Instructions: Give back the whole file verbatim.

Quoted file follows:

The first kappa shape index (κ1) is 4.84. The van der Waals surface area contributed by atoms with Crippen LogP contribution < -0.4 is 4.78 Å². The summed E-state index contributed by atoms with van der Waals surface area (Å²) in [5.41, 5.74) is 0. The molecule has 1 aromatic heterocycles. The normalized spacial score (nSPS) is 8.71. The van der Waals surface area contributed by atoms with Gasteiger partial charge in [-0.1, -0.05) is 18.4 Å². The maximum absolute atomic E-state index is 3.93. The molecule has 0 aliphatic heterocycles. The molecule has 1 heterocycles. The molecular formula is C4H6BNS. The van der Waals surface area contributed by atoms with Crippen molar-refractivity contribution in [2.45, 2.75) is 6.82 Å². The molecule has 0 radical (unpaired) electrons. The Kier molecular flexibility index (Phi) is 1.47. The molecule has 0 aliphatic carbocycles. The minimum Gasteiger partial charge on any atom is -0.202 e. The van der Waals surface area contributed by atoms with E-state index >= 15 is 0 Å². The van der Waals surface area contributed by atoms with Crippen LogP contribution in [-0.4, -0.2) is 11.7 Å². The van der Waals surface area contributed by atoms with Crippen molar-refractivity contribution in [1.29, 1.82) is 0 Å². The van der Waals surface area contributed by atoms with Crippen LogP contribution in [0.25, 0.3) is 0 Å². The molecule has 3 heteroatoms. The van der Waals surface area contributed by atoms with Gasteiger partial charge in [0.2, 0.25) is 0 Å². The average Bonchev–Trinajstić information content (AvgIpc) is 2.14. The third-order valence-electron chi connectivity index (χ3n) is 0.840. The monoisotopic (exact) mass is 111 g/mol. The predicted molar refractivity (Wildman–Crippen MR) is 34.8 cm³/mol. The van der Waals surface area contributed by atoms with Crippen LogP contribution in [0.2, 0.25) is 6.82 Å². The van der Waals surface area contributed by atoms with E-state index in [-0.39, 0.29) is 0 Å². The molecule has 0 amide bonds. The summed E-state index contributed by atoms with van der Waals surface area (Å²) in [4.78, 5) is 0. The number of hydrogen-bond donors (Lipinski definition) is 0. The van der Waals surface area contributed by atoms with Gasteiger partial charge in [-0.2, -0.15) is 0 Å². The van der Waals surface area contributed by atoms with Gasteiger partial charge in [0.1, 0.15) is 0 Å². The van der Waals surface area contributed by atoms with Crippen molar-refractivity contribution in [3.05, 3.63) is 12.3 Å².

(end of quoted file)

The first kappa shape index (κ1) is 4.84. The van der Waals surface area contributed by atoms with Crippen LogP contribution < -0.4 is 4.78 Å². The summed E-state index contributed by atoms with van der Waals surface area (Å²) in [5.41, 5.74) is 0. The molecule has 1 aromatic heterocycles. The normalized spacial score (nSPS) is 8.71. The van der Waals surface area contributed by atoms with Gasteiger partial charge in [-0.1, -0.05) is 18.4 Å². The maximum absolute atomic E-state index is 3.93. The molecule has 0 aliphatic heterocycles. The molecule has 1 heterocycles. The molecular formula is C4H6BNS. The van der Waals surface area contributed by atoms with Crippen molar-refractivity contribution in [2.45, 2.75) is 6.82 Å². The molecule has 0 radical (unpaired) electrons. The Kier molecular flexibility index (Phi) is 1.47. The molecule has 0 aliphatic carbocycles. The minimum Gasteiger partial charge on any atom is -0.202 e. The van der Waals surface area contributed by atoms with E-state index >= 15 is 0 Å². The van der Waals surface area contributed by atoms with Crippen LogP contribution in [-0.4, -0.2) is 11.7 Å². The van der Waals surface area contributed by atoms with Crippen molar-refractivity contribution in [1.29, 1.82) is 0 Å². The van der Waals surface area contributed by atoms with Crippen LogP contribution in [0.25, 0.3) is 0 Å². The molecule has 3 heteroatoms. The van der Waals surface area contributed by atoms with Gasteiger partial charge in [0.2, 0.25) is 0 Å². The average Bonchev–Trinajstić information content (AvgIpc) is 2.14. The third-order valence-electron chi connectivity index (χ3n) is 0.840. The monoisotopic (exact) mass is 111 g/mol. The predicted molar refractivity (Wildman–Crippen MR) is 34.8 cm³/mol. The van der Waals surface area contributed by atoms with Crippen LogP contribution in [0.2, 0.25) is 6.82 Å². The van der Waals surface area contributed by atoms with E-state index in [-0.39, 0.29) is 0 Å². The molecule has 0 amide bonds. The summed E-state index contributed by atoms with van der Waals surface area (Å²) in [4.78, 5) is 0. The number of hydrogen-bond donors (Lipinski definition) is 0. The van der Waals surface area contributed by atoms with Gasteiger partial charge in [-0.2, -0.15) is 0 Å². The van der Waals surface area contributed by atoms with Gasteiger partial charge in [0.1, 0.15) is 0 Å². The van der Waals surface area contributed by atoms with Crippen molar-refractivity contribution in [3.05, 3.63) is 12.3 Å².